I Can’t Make This Up: Life Lessons by Kevin Hart and Neil Strauss (audio)

Source: Purchased
Audiobook, 11+ hrs
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I Can’t Make This Up: Life Lessons by Kevin Hart and Neil Strauss is a look back at the hard road of comedy and the bumpy road to stardom, but it is also explores Hart’s own life and how it impacted his future career and family. Hart pulls no punches in this one and lays everything bare, including his problems with alcohol, domestic abuse, and more.

Growing up near Philadelphia was hard, especially with a strict single mother and a father who was addicted to drugs and hardly ever home. His stories about his family are outrageous to say the least, and Hart will say that he couldn’t have made them up if he tried.

Throughout the book he offers advice he received from other comics on the scene in Philly, New York, and LA. But he also offers lessons from his own life. One takeaway that really resonated with me is that even though his mother forced them to take public transportation even when they had another option, trained him for his rigorous show schedule and the waiting on TV and movie sets that can be not only frustrating but tedious. His mother’s tenacity also inspired him to keep striving for his goals, as he faced empty bank accounts and non-paying venues.

Hart is funny throughout the audio, which he narrates, but there are moments of crassness early on when he talks frankly about becoming an adolescent boy and later in life when he’s in Hollywood. These are part of his story, and if you don’t like profanity or detailed information about sex, you may want to skip this one or those parts.

I Can’t Make This Up: Life Lessons by Kevin Hart and Neil Strauss was wildly entertaining, funny, and enlightening. I learned a great deal about where my own determination and drive comes from by Hart reminding me of those restrictive days as a kid in my parents’ home. I can now see how those restrictions helped me become the disciplined person I am. Hart’s still on a journey, but his journey is now aimed at improving the lives of his children, encouraging him in the way his mother did, and ensuring they don’t think they can skip school and do the things that he did. There were many laugh out loud moments, but there are lessons that you won’t soon forget.

RATING: Cinquain

Have a Nice Day by Billy Crystal (audio)

Source: Purchased
Audible, 1+ hours
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Have a Nice Day by Billy Crystal is another Audible original that will delight listeners. The comedy begins at 1600 Pennsylvania Ave., but the subject is at once unexpected and humorous. With Kevin Cline, Annette Benning, and so many others (including a star from Moana), the anonymous and unexpected nature of death is explored through humor and ridiculous situations in the public eye, as President David Murray appears to be losing his mind as he talks to himself in grocery stores, etc. Even as his conversations appear one-sided, he actually spends a great deal of time speaking to the anonymous grim reaper (Billy Crystal) and coaching him on how to be a good angel of death.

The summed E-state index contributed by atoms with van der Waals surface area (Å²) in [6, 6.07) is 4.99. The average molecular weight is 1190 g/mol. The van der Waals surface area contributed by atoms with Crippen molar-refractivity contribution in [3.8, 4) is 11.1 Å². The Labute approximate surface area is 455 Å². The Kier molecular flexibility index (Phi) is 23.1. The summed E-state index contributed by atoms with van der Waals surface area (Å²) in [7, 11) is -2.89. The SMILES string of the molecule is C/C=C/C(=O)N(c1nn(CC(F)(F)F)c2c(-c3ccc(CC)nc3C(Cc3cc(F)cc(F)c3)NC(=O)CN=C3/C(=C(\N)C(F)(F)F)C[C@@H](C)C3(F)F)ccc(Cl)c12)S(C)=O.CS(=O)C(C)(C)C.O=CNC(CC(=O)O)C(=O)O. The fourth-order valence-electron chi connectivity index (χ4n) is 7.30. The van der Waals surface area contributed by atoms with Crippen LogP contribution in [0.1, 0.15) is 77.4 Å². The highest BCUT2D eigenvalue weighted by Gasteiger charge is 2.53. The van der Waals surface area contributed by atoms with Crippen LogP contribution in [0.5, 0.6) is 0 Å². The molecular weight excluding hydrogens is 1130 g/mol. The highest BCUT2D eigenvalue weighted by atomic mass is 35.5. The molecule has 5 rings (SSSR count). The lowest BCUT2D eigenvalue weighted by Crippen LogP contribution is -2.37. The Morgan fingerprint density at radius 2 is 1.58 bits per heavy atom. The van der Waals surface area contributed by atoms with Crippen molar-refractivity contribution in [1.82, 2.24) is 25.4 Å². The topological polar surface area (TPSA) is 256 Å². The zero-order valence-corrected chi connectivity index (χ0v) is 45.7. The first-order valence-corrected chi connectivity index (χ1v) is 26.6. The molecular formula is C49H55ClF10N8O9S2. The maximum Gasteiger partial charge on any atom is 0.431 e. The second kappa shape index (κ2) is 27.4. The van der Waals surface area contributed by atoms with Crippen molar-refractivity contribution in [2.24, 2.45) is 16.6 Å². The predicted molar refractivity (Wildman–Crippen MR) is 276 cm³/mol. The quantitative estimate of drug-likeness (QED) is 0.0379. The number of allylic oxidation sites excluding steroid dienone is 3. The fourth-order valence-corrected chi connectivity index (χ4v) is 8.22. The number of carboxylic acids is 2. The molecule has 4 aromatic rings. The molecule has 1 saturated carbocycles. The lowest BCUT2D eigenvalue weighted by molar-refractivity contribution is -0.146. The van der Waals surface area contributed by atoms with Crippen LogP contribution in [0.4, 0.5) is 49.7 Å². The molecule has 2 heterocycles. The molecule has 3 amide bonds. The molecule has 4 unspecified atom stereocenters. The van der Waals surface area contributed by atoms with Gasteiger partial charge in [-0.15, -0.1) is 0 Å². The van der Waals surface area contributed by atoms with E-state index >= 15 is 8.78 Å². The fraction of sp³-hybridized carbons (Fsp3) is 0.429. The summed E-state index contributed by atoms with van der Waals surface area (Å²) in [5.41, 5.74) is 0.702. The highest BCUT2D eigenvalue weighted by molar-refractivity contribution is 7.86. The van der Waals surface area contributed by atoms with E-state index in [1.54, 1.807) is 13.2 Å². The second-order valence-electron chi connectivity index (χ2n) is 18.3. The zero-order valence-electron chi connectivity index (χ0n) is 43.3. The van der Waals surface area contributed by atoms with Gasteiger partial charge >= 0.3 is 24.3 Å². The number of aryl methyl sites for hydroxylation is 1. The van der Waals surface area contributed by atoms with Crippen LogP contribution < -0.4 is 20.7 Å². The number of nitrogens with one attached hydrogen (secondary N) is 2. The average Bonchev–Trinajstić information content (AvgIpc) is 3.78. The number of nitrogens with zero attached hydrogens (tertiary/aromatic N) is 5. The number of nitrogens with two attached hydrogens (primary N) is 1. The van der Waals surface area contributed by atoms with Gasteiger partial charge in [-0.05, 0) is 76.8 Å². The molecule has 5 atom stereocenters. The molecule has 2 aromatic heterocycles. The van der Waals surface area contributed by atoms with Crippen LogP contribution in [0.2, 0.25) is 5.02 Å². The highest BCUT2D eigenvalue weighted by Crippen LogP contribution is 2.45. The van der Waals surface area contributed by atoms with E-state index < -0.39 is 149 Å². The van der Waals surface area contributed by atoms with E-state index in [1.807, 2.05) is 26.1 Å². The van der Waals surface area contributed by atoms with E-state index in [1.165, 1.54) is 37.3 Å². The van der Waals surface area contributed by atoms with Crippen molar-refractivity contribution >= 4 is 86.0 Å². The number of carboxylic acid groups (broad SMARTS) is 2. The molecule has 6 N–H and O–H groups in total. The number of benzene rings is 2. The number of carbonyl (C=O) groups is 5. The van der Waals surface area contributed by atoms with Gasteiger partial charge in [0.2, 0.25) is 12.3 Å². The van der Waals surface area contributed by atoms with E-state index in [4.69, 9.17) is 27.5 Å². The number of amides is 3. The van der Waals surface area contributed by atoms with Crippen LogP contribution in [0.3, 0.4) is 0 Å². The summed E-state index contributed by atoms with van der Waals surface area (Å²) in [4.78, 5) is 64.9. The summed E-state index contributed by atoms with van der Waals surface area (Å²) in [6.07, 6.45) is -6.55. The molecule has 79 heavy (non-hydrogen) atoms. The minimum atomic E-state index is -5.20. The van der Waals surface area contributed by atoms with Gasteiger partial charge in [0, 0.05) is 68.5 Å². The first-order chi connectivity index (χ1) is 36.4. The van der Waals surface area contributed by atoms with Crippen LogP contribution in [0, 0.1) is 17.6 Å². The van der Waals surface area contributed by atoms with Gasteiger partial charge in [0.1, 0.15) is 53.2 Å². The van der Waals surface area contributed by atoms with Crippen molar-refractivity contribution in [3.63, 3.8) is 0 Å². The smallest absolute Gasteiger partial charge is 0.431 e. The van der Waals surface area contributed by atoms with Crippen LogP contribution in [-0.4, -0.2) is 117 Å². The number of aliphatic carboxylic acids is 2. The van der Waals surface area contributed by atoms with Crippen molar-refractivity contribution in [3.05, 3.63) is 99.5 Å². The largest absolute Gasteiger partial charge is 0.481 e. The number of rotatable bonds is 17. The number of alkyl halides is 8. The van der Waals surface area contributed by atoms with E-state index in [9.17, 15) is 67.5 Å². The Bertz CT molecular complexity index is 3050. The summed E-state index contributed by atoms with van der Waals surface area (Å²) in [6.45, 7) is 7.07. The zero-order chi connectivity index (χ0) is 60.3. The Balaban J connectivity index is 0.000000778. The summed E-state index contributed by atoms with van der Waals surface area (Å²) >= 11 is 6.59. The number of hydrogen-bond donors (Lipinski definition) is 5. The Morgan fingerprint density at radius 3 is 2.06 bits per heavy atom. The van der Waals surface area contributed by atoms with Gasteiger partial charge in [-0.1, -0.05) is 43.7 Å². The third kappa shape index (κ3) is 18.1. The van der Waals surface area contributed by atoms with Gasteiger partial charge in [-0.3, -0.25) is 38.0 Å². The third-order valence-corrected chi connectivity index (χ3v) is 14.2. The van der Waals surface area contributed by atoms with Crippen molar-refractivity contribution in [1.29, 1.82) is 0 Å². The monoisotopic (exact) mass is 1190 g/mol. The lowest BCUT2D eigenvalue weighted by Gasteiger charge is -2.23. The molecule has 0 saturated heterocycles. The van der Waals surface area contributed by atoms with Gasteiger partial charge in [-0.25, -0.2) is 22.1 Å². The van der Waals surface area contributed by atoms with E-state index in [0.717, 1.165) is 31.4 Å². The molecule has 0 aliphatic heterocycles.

Even though there are twists in the story, which I found a bit predictable, I laughed a number of times while listening to this comedic story. It’s a tale of humor, but also demonstrates how we never know when death comes for us and we should live our lives with purpose and be sure things are in order before the angel of death does come. There are no second chances or do-overs for most of us.

Have a Nice Day by Billy Crystal was a delightful surprise. With the award winning cast, it should not have been. Aesop in comedic form.

RATING: Quatrain

Patti Smith at the Minetta Lane by Patti Smith (audio)

Source: Purchased
Audible, 1+ hours
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Patti Smith at the Minetta Lane by Patti Smith is an Audible original that mixes  Smith’s memoirs, poetry, and music into one live performance. In spoken-word style and deadpan tone, Smith takes listeners on a journey into her creative life where they will meet Robert Mapplethorpe, Allen Ginsberg, and so many others. She talks about her early nomad days in New York and the freedom it afforded her, but also the deep hunger for food she couldn’t afford. Working to feed her belly became an early goal.

Her children, Jackson and Jesse Paris Smith, accompany her performance as well, making this a delightful family affair. Even though I’ve read her memoirs, I really loved hearing them spoken aloud in her own words and accompanied by her music. It creates an intimate portrait of the singer and writer. Patti Smith at the Minetta Lane by Patti Smith is a great addition to her memoirs on the shelf and the music in your ears.

RATING: Cinquain

About the Author:

Patti Smith is a writer, performer, and visual artist. She gained recognition in the 1970s for her revolutionary merging of poetry and rock. She has released twelve albums, including Horses, which has been hailed as one of the top one hundred debut albums of all time by Rolling Stone.

Halloween Review: Goodnight Goon by Michael Rex

Source: Purchased
Hardcover, 32 pgs.
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Goodnight Goon by Michael Rex is a fun little parody of Goodnight Moon by Margaret Wise Brown, which was the first book my daughter was given when she was born. She still reads it to this day and sometimes even takes it home from her school library even though she owns a copy.